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Recapping 2014 NCAA Emerging Leaders Seminar

Mark Burns recaps his experience at the NCAA’s annual Emerging Leaders Seminar.

Last week, roughly 200-plus graduate assistants and college athletic department interns descended on Indianapolis for the annual NCAA Emerging Leaders Seminar held at the NCAA’s Headquarters.  If you didn’t think there was competition to work in collegiate athletics, seeing a few hundred young professionals in a large conference room certainly does the trick.  The three-day seminar included professional development sessions, talks from current athletic administrators, a state of the NCAA address, and numerous key points everyone could take back to their campus or conference office.

Perhaps two of my favorite sessions of the week was one on social media/personal branding and the other on leadership, self-awareness, and ethics.

Jessica Smith, a Social Media Strategist/Assistant Director with the NCAA, gave the first talk.  A 2009 graduate of Auburn University, Smith discussed how you can leverage social media to improve your personal brand, so to speak.  During her presentation, she displayed a number of screenshots from some of the students’ Facebook, Twitter, Instagram, and Linkedin profiles.  I think everyone realized, myself included, that anyone is one Google search away from finding your social media accounts and discovering what type of behavior you exhibit online.  As Smith said, “Your digital footprint is a living, breathing resume…You have to understand people will look you up online.”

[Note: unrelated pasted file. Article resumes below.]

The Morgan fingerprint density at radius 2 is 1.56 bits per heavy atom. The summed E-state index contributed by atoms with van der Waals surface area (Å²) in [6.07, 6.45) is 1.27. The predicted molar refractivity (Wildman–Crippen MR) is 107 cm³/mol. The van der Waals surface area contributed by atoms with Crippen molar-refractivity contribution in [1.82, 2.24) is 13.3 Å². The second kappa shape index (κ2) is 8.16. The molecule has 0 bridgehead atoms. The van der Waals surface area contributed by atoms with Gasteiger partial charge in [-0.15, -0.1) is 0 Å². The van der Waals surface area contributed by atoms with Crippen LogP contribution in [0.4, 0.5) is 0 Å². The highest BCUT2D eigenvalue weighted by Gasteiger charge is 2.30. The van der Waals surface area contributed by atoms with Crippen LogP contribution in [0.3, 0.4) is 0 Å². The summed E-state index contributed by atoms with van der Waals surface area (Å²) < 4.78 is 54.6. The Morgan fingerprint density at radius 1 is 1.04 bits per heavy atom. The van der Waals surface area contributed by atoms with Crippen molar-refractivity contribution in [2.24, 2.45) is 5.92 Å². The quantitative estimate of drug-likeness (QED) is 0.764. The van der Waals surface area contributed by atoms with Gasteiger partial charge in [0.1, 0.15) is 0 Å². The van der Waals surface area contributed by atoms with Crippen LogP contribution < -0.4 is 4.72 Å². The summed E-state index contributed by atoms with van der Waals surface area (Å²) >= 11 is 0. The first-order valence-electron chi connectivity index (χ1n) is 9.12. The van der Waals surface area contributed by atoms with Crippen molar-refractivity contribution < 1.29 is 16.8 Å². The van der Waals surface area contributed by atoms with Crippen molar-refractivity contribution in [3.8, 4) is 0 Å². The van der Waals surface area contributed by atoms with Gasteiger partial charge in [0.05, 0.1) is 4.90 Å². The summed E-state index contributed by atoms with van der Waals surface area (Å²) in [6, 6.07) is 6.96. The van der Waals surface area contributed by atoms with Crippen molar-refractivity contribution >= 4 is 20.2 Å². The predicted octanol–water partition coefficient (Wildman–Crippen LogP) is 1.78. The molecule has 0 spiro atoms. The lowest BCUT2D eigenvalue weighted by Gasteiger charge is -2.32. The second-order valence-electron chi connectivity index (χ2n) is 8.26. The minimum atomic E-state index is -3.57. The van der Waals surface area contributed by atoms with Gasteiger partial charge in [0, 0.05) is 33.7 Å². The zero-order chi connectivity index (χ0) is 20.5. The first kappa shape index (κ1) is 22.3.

Smith suggested for audience members to begin participating in Twitter chats as a way to further one’s understanding of the sports business industry and to connect with like-minded individuals.  My biggest takeaway from Smith’s talk, though, was her line that, “It’s all about adding value to the conversation, not just adding noise.”  This definitely applies to Twitter, where there is an unlimited amount of potential for engaging with followers, sharing great content, and really utilizing the social media platform for professional purposes.  For me, personally, I would not be where I’m at in my career without having used Twitter and Linkedin.

Georgetown University Athletic Director, Lee Reed, delivered the final talk last Friday.  He touched a lot on leadership and attempting to have a work-life balance when working in college athletics.  I really liked his phrase, “Being a leader ain’t about you.  It’s about the people you serve.  It’s a privilege.”  Reed also stated that, “Successful athletic programs are coach-driven, student-athlete centered, and administrator-assisted.”  It was certainly refreshing having someone be open, candid, and very real about his past experiences along with his advice for those in attendance.  He stressed the importance of understanding who you are first before you can lead others.  Finally, Reed discussed being authentic in your leadership of others.

Overall, the few days spent at the NCAA were extremely worthwhile.  I would highly suggest anyone considering working in college athletics to attend the annual event.